America's United Airlines and regional carrier Mesa Airlines have together ordered 200 electric airplanes from an aerospace startup for short-distance passenger flights.
Last year, United promised to slash its greenhouse-gas emissions by 100 per cent by 2050. To help reach that target, an investment unit dubbed United Airlines Ventures (UAV) was created to plow millions into technology that is supposed to make greener air transport possible.
One of the startups that caught United's eye is Heart Aerospace. Now UAV, Mesa, and Breakthrough Energy Ventures – a VC firm founded by Bill Gates – have led a series-A investment round that's raised $35m for the Swedish company. As well as that, the airlines have together put in an order for 200 of Heart's ES-19 electric aircraft, each capable of carrying up to 19 passengers, and signaled they may purchase 100 more aircraft. These orders are subject to terms so the final figure of delivered airplanes may change.
"I can’t imagine a stronger coalition of partners to advance our mission to electrify short-haul air travel,” said [PDF] Anders Forslund, CEO of Heart Aerospace.
“There’s Breakthrough Energy Ventures – the world’s most influential climate fund. There’s United – one of the world’s largest airlines, who’s poised to be the global leader in decarbonising air travel, and there’s Mesa, the largest operator of 19-seater aircraft in history. This combination of near-term commercial viability and long-term climate investment philosophy is exactly what we need to make commercial electric air travel a reality.”
The ES-19 is designed to fly short distances; we're talking 250 miles or 400km max on today's Li-ion batteries, which wouldn't even get you from San Francisco to Los Angeles. The aircraft uses propellers spun by electric motors, and journeys are limited by the plane’s electric battery storage. Its selling point is that it's supposed to be cheaper to fly than traditional planes. Depending on how the electricity for it is generated, and the batteries used, it might be a greener alternative, too.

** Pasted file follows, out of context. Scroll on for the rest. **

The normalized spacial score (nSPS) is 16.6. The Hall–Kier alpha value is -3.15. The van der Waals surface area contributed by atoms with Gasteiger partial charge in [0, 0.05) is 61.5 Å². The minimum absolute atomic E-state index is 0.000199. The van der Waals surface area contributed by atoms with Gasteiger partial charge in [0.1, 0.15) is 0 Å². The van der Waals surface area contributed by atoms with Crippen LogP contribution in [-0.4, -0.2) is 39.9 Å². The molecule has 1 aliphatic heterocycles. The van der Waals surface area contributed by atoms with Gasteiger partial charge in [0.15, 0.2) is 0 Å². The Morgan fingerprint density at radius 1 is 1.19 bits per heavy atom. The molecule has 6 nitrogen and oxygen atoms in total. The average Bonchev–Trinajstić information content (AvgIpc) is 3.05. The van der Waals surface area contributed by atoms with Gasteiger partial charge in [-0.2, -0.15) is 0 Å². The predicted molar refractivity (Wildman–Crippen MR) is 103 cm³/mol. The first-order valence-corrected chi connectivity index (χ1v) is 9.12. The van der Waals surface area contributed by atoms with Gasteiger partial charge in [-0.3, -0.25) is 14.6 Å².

As a regional player, Mesa, which is based in Phoenix, Arizona, chiefly connects cities across America, and in the 1990s was said to be the world’s largest operator of 19-seat aircraft. However, as Heart put it in its investment round announcement, "Over the past 30 years, as the economics of operating 19-seat aircraft became unprofitable, operators exited markets, and over 1,500 nineteen seat passenger aircraft have been retired. The reduced operating costs of the ES-19 aircraft holds the promise of revitalizing travel options that are currently not economically viable with traditional aircraft."
Heart Aerospace thus reckons its electric planes will increase demand for short regional routes, like Chicago O’Hare International Airport to Purdue University Airport or San Francisco International Airport to Modesto City-County Airport.
- EU aviation wonks give all-electric training aeroplane the green light – but noob pilots only have 50 mins before they have to land it
- Future airliners will run on hydrogen, vows Airbus as it teases world-plus-dog with concept designs
- What’s that in CES heaven, is it a star? Or is it that damned elusive flying car?
- US Air Force shows off latest all-electric flying car, says it 'might seem straight out of a Hollywood movie'
“We are proud to work with United and Heart to launch the world’s first electric, regional aircraft,” said Mesa’s chairman and CEO Jonathan Ornstein. “These technological innovations are good for the environment, will expand the national transportation system, and provide significant growth opportunities for Mesa. We look forward to reconnecting with communities and passengers we previously served.”
Of course, the ES-19 has to fulfill all the necessary safety and operating requirements, and it's hoped to be in the skies for commercial flights by 2026. ®